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The problem with asking users what they want directly. Image via Frankiac.

Product branding

What if you’re getting ready to launch a new feature or plan an event, but you’re torn on what to call it. Simply run a test with a sneak peak email to your most engaged users and see what gets their attention.

This one may feel a bit weird, because branding of your product and features can feel really personal, but it’s also really important, so why leave it to your gut when you can test?

You don’t even have to build out a fancy announcement email, because you’re just looking for opens, indicating that initial spark of interest. The body can be a simple, plain text save the date or a link to a survey or something.

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Sales materials development

Good email testing can also translate to benefits for your sales team. Imagine their eyes lighting up when you pass them a document illustrating how your highest value customers engage with different phrasings of your core features.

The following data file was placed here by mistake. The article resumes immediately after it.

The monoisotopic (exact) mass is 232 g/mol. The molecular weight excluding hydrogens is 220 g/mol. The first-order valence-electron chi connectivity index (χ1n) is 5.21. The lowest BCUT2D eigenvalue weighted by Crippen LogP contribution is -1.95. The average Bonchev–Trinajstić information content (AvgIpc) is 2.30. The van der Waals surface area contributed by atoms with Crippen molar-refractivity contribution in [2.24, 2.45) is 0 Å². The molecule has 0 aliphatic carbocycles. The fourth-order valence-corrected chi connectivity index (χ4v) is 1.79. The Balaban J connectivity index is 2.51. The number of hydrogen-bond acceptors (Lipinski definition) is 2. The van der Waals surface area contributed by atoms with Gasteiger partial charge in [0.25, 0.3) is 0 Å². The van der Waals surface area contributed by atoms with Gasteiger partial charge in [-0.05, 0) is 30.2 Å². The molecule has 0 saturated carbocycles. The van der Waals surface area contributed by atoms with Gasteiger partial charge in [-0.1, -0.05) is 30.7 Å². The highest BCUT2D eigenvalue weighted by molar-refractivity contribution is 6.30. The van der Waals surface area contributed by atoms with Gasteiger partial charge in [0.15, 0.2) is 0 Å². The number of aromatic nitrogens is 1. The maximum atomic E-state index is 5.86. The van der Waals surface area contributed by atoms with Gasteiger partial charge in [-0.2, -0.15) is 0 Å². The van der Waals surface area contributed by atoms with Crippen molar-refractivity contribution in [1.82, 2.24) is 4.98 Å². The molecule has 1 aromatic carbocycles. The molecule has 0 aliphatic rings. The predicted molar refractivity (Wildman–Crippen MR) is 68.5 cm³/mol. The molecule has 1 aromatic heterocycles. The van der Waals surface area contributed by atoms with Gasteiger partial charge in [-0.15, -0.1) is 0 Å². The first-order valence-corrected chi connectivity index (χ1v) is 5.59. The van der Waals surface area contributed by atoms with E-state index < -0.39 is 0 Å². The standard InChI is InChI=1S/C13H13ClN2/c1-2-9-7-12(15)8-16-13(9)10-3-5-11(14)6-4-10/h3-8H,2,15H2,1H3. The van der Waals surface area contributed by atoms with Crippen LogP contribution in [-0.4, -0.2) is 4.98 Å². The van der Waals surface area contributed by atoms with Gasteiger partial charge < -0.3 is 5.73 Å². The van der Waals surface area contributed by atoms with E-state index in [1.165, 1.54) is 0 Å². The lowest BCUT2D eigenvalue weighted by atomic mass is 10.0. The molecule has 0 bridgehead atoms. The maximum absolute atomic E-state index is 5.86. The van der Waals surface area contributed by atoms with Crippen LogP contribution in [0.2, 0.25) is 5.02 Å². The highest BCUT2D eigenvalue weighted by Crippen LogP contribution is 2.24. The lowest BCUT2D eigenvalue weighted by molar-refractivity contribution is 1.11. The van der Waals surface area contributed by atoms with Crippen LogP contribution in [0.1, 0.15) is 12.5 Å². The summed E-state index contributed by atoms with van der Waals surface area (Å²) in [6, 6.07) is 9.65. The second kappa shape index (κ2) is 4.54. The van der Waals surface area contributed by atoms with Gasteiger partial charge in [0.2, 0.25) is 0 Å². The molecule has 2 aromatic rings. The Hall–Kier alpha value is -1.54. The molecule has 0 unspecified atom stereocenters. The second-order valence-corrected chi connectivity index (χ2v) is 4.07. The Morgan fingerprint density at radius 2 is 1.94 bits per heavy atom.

There are a couple of interesting ways to execute on this, but I think the most practical is to build an onboarding email with links to your features, and then test headlines for each section (bonus points if you randomize the order to satisfy the statisticians in the house).

You could also stretch this across multiple emails in your onboarding drip campaign, or send a one-off “What’s new” update.

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Life is about decisions. Image source.

Retention

Now that you’ve figured out which features resonate most with your high-touch users, it’s time to figure out what gets people hooked on your product or service in the first place.